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Research: Flat Iron Lake Preserve

Since 2007, Calvin students have conducted research at Flat Iron Lake Preserve.  These students spend the summer living at the preserve doing research under the direction of Dr. Randy Van Dragt and Dr. Dave Warners. Dr. Van Dragt's students have been studying the ecology of the lake, and Dr. Warners's students have been developing a floristic description of the terrestrial and shallow water systems of the preserve.

Calvin students interested in assisting with research should speak directly with the professor leading the investigation, and visit the Science Division's Summer Research page for more details.

Summer 2010 Research Projects:

  • Jake Zwart studied the fish and plankton communities in Flat Iron Lake and how they changed throughout the summer. He also investigated how physical changes (temperature and dissolved oxygen content at different depths in the water column) and weather affected these populations and created a bathymetric map of the lake.
  • Scott Jones's project was titled "Flower Phenology and Tree Inventory at Flat Iron Lake." He inventoried the trees on the property, kept a list of when plants started and stopped flowering, and pressed specimens that were unknown for later identification.

Summer 2009 Research Projects:

  • Jane Louwsma began an effort to describe the major links in the food web of the shallow water zone in an effort to understand the trophic links between the lake’s shallow-water and deep-water communities. 
  • Jessica Miller continued the botanical survey from 2008. Brent and Jessica’s collective efforts have produced high floristic quality indices (FQI’s) for the preserve. The FQI calculated by the end of the second summer’s work was 57 for the preserve as a whole, and 36.5 for Black Ash swamp (a small wooded wetland on which Jessica concentrated much of her effort). The FQI is a measure of the quality of biodiversity of a native plant community; in Michigan an FQI of greater than 35 is considered of statewide significance.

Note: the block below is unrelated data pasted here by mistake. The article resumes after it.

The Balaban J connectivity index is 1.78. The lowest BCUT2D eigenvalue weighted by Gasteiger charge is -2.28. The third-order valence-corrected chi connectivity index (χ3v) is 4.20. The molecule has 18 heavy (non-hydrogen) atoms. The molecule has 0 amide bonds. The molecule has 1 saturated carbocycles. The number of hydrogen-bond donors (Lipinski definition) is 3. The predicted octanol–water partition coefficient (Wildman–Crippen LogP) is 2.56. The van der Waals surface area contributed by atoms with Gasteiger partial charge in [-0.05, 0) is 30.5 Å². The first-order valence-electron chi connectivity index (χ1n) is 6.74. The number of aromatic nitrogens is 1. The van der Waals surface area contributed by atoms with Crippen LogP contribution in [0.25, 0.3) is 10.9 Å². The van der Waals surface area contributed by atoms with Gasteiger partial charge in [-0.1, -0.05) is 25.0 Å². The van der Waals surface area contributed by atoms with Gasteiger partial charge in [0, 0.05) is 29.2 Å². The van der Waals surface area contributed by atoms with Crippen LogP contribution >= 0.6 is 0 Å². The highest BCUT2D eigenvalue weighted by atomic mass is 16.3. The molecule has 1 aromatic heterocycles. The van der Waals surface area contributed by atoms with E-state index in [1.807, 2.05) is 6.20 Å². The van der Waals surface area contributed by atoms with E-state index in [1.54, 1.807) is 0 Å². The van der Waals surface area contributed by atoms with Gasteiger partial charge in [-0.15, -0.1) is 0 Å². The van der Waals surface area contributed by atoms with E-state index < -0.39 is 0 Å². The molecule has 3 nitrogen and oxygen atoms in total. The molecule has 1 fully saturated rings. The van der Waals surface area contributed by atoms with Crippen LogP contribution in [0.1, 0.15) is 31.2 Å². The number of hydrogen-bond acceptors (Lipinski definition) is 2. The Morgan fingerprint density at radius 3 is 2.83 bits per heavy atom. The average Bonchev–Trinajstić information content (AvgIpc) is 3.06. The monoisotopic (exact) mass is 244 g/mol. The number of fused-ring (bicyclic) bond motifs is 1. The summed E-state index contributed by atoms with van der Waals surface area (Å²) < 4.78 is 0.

Summer 2008 Research Projects:

  • Travis Ellens developed a bathymetric map of Flat Iron Lake, and against that mapped the vegetational zones of the shallow water areas of the lake and their larger animal inhabitants. 
  • Brent Geurink conducted a broad botanical survey of the preserve including the plants of the shallow-water zones of the lake.

Burning the Prairie

Fire plays an important role in maintaining the prairie. Each year, approximately 1/3 of the prairie undergoes a prescribed, or controlled, burn. The burn keeps invasive plants such as thatch, weeds, and woody vegetation from crowding out native plant species. Without fire, these vast grassland plant communities would be overtaken by shrubs, and over time would turn into woodlands.

A prescribed burn rejuvenates open areas to create lush and healthy grasslands. After a burn, the blackened soil quickly absorbs sunlight, the warmed earth releases dormant seeds lying in the soil and encourages seed germination, charred plant remains become a rich fertilizer, and grasses sprout from their root systems deep below ground. The fire stimulates new growth, thereby improving the local wildlife's nesting habitat and food supply.

Above is a photo of the prairie in bloom after a prescribed burn.